Ambulatory ECG monitoring

In ambulatory ECG registration the patient’s heart is continuously monitored during the daily activities with a portable ECG-recorder. It is used for the investigation of heart arrhythmias (tachy- and bradycardias). Modern digital recording devices are smaller and more reliable than the cassette recorders that were earlier used. In addition, they allow longer recording times than earlier. The most commonly used devices are a Holter monitor (1–2 days), an event recorder (3–7 days), tele-ECG (1 week to 3 months) and an implantable loop recorder (12–36 months). In event-ECG and tele-ECG the recording is patient-activated when symptoms occur.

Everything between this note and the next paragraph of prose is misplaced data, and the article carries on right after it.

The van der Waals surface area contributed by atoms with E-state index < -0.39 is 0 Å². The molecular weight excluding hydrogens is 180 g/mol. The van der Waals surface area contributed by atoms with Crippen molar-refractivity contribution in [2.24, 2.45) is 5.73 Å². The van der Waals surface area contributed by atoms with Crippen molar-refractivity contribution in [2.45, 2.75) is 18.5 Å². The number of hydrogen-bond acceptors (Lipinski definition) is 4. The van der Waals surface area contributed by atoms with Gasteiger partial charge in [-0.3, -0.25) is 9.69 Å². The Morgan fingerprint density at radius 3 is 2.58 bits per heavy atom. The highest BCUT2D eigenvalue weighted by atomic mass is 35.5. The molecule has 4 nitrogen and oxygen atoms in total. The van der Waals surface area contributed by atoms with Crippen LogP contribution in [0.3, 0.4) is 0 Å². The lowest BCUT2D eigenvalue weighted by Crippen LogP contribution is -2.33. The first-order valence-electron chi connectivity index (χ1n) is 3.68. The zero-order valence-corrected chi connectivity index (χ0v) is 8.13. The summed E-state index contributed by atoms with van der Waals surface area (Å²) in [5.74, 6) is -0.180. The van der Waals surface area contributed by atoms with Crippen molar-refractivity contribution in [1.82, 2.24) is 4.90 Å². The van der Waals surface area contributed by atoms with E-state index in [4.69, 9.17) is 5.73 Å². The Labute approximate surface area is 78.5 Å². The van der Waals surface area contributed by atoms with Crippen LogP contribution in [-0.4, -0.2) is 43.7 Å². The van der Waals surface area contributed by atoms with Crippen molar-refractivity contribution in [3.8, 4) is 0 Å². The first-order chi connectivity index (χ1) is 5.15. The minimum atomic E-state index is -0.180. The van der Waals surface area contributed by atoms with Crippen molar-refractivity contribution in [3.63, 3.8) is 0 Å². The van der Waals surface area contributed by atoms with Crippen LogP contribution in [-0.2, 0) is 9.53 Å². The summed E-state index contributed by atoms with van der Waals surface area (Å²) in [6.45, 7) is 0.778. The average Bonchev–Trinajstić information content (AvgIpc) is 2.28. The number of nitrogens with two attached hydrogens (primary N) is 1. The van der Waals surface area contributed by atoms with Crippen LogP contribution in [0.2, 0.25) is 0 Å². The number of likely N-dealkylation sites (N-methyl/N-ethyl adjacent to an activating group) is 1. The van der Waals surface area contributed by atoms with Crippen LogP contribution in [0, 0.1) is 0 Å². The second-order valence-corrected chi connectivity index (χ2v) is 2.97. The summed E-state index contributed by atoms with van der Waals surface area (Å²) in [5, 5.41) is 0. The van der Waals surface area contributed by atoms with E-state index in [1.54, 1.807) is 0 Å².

In children, ECG must always be interpreted in respect to the age of the child.
Modern recorders of twelve lead ECG often give a summary of the findings. The reliability of the interpretation varies markedly depending on the reference values used. The interpretation may be misleading, especially when the rhythm is evaluated. The summary often includes a comment like "possible hypertrophy". This may be due to high voltage measured in the recording of a single lead. Thus, the physician must always evaluate the ECG as an entity.